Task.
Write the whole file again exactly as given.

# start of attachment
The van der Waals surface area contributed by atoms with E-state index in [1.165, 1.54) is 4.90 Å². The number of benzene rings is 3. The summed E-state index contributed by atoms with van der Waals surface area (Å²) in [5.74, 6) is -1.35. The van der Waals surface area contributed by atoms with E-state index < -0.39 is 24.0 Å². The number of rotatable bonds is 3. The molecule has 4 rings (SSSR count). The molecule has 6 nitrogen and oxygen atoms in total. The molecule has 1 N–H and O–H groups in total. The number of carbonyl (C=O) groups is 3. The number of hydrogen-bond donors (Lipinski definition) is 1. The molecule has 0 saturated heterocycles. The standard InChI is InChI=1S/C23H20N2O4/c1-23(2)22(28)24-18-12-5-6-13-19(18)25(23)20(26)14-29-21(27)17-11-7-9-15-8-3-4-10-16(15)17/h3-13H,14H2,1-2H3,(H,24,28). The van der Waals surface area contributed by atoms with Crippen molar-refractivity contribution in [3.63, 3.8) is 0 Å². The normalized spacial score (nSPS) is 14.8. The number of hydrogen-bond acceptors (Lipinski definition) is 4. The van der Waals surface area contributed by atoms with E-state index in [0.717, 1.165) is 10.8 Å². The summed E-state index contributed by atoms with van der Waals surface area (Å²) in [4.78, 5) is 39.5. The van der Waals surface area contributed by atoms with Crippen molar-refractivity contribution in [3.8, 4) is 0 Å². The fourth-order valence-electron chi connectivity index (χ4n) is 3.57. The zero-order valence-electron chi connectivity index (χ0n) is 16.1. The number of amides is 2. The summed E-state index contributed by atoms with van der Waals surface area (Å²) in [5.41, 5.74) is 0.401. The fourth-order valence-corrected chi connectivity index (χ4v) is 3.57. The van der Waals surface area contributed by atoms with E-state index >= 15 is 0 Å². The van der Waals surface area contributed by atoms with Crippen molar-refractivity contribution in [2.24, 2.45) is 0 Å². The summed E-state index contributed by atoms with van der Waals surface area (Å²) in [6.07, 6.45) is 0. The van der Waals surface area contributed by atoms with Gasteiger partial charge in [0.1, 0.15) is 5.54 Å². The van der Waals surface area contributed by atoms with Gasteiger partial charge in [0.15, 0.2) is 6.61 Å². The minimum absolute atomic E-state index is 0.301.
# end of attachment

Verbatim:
The van der Waals surface area contributed by atoms with E-state index in [1.165, 1.54) is 4.90 Å². The number of benzene rings is 3. The summed E-state index contributed by atoms with van der Waals surface area (Å²) in [5.74, 6) is -1.35. The van der Waals surface area contributed by atoms with E-state index < -0.39 is 24.0 Å². The number of rotatable bonds is 3. The molecule has 4 rings (SSSR count). The molecule has 6 nitrogen and oxygen atoms in total. The molecule has 1 N–H and O–H groups in total. The number of carbonyl (C=O) groups is 3. The number of hydrogen-bond donors (Lipinski definition) is 1. The molecule has 0 saturated heterocycles. The standard InChI is InChI=1S/C23H20N2O4/c1-23(2)22(28)24-18-12-5-6-13-19(18)25(23)20(26)14-29-21(27)17-11-7-9-15-8-3-4-10-16(15)17/h3-13H,14H2,1-2H3,(H,24,28). The van der Waals surface area contributed by atoms with Crippen molar-refractivity contribution in [3.63, 3.8) is 0 Å². The normalized spacial score (nSPS) is 14.8. The number of hydrogen-bond acceptors (Lipinski definition) is 4. The van der Waals surface area contributed by atoms with E-state index in [0.717, 1.165) is 10.8 Å². The summed E-state index contributed by atoms with van der Waals surface area (Å²) in [4.78, 5) is 39.5. The van der Waals surface area contributed by atoms with Crippen molar-refractivity contribution in [3.8, 4) is 0 Å². The fourth-order valence-electron chi connectivity index (χ4n) is 3.57. The zero-order valence-electron chi connectivity index (χ0n) is 16.1. The number of amides is 2. The summed E-state index contributed by atoms with van der Waals surface area (Å²) in [5.41, 5.74) is 0.401. The fourth-order valence-corrected chi connectivity index (χ4v) is 3.57. The van der Waals surface area contributed by atoms with E-state index >= 15 is 0 Å². The van der Waals surface area contributed by atoms with Crippen molar-refractivity contribution in [2.24, 2.45) is 0 Å². The summed E-state index contributed by atoms with van der Waals surface area (Å²) in [6.07, 6.45) is 0. The van der Waals surface area contributed by atoms with Gasteiger partial charge in [0.1, 0.15) is 5.54 Å². The van der Waals surface area contributed by atoms with Gasteiger partial charge in [0.15, 0.2) is 6.61 Å². The minimum absolute atomic E-state index is 0.301.